A powerful story based on the real-life experiences of hundreds of British children who were sent as war refugees to New Zealand and Australia during the Second World War. Fourteen-year-old Jake suffers cruelly at the hands of a rural family, only to be offered sanctuary and eventual redemption by the elderly town doctor, Mac. His story is complex, dealing graphically with issues of community attitudes to violence and discipline and Jake's eventual response to his treatment is not what you might expect. Not a conventional 'morality' tale by any means, Taylor deals masterfully with the reality of revenge and retribution, handling the issues with skill. Gritty, and definitely not for younger readers, the story of Jake contains vivid descriptions of violence and cruelty to animals that need maturity to handle - hence the cover design, intended to clearly signal that this is not a book for younger readers.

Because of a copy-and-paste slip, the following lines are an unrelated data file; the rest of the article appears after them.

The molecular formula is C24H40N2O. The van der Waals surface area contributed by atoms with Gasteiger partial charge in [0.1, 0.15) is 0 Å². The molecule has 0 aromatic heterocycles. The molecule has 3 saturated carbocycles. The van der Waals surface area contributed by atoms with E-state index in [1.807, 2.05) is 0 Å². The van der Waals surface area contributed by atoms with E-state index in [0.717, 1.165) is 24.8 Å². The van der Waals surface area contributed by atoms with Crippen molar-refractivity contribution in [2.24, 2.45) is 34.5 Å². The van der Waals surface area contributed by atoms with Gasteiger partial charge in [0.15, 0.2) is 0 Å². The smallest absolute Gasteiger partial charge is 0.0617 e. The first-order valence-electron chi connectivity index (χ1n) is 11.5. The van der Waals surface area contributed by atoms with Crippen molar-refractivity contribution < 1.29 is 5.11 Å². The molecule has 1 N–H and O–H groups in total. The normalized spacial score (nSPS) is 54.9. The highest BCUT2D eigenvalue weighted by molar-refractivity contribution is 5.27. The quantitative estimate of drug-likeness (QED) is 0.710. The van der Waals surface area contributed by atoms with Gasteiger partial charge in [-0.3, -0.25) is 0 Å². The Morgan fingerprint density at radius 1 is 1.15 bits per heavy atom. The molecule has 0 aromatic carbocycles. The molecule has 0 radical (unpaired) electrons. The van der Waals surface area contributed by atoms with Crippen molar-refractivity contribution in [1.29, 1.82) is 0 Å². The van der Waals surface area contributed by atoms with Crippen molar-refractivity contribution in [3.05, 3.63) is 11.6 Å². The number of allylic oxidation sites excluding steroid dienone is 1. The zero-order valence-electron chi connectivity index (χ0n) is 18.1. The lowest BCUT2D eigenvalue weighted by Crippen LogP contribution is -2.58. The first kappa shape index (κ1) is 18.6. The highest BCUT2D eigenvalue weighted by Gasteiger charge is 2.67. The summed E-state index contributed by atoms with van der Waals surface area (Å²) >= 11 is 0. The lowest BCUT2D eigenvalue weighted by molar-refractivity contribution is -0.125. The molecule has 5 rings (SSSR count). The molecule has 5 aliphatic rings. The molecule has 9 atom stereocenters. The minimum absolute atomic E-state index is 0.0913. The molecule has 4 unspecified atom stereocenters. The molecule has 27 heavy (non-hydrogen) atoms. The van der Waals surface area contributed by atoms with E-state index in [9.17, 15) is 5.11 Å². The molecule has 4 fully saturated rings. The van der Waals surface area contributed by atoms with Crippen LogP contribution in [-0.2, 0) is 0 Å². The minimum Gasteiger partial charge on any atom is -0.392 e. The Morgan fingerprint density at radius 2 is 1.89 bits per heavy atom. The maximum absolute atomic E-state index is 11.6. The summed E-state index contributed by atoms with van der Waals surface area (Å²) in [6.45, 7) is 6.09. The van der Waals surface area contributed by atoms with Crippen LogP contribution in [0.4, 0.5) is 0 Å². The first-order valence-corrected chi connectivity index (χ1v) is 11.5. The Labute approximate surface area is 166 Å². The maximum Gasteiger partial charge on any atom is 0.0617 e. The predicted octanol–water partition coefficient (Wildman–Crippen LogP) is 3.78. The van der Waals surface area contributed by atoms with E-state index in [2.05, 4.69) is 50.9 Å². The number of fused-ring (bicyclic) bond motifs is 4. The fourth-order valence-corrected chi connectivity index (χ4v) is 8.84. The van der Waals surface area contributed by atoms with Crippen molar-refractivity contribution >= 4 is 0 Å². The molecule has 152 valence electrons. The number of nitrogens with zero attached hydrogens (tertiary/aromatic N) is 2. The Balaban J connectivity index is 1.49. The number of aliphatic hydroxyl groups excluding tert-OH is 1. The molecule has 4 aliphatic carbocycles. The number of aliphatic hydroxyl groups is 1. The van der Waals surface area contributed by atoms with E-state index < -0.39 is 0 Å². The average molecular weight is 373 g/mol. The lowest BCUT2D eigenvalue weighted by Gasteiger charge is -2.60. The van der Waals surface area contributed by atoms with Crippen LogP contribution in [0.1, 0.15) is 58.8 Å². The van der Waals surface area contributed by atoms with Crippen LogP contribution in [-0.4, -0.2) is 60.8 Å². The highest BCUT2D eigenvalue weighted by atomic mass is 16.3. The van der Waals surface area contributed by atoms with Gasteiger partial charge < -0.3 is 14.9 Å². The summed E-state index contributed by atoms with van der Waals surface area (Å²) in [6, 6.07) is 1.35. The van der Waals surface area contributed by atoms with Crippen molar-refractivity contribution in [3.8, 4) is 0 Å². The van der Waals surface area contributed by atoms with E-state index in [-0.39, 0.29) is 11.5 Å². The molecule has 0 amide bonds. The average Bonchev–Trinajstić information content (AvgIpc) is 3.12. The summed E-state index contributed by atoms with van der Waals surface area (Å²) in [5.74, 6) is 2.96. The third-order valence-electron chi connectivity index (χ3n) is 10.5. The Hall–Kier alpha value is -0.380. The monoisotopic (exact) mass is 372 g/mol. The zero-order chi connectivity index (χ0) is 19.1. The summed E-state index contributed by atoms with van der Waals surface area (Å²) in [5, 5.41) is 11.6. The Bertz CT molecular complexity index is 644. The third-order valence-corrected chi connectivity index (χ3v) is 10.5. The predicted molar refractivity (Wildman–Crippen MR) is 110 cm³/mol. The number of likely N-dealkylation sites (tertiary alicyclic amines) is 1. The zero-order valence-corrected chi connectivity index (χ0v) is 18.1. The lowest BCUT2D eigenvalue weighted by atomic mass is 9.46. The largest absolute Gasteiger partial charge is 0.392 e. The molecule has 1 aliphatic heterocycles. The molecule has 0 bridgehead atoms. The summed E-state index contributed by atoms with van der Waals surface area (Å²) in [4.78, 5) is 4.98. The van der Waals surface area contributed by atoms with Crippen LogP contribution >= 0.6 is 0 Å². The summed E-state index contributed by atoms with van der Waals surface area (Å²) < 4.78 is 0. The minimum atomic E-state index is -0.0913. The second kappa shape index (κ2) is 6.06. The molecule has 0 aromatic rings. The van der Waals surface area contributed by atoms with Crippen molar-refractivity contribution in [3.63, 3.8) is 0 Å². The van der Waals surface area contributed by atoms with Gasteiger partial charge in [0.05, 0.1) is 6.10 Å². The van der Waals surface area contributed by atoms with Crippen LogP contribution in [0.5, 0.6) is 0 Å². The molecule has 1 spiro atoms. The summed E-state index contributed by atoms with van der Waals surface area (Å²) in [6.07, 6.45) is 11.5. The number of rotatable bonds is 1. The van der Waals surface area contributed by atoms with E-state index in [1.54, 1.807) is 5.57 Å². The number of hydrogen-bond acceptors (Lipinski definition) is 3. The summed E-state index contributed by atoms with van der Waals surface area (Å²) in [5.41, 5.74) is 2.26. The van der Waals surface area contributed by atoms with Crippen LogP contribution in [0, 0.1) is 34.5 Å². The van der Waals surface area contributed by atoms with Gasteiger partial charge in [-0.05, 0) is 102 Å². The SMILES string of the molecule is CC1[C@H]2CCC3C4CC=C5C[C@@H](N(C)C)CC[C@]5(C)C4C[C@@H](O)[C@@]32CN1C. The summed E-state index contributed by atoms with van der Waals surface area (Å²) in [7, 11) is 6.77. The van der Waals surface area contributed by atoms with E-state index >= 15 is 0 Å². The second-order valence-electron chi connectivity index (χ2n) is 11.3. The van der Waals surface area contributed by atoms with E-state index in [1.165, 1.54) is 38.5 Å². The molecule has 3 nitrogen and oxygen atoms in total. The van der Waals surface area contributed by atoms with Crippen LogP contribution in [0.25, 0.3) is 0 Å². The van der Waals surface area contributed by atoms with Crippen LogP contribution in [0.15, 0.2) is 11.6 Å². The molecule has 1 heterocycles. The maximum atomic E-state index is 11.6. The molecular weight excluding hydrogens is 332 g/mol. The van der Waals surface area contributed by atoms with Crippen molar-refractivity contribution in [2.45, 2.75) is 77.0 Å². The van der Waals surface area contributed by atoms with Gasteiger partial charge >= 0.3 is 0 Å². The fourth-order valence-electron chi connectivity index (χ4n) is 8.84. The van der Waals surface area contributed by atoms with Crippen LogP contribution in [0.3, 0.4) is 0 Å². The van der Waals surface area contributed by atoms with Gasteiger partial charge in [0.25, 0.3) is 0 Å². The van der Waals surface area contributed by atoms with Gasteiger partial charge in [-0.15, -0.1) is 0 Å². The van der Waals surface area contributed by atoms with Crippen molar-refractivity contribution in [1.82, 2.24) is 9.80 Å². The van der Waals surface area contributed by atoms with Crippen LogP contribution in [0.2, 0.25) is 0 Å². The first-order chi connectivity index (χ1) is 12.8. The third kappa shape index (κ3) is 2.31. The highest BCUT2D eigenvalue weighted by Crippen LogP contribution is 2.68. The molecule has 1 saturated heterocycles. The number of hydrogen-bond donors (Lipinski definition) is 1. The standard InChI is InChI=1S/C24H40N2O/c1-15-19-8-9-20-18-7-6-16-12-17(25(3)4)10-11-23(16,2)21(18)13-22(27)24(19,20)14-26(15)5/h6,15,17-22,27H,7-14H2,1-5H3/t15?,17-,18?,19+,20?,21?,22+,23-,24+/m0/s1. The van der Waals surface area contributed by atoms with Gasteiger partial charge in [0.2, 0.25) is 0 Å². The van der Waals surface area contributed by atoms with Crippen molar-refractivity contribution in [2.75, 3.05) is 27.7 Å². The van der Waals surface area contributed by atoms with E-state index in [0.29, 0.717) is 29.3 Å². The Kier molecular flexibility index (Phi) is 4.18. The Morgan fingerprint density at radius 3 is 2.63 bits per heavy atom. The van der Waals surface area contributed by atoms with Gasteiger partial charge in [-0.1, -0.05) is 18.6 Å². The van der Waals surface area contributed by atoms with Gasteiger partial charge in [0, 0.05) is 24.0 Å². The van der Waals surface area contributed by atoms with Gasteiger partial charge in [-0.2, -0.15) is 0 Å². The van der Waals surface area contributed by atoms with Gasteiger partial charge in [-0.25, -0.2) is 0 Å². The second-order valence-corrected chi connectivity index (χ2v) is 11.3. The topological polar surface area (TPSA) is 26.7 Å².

William Taylor has written many children's books and has been published worldwide. He won the New Zealand Library Association's Esther Glen Medal for Agnes the Sheep. His titles have been honoured by both the New York Public Library and the American Library Association. William Taylor used to be a teacher, and he lives in Raurimu near Mt Ruapehu in the central North Island.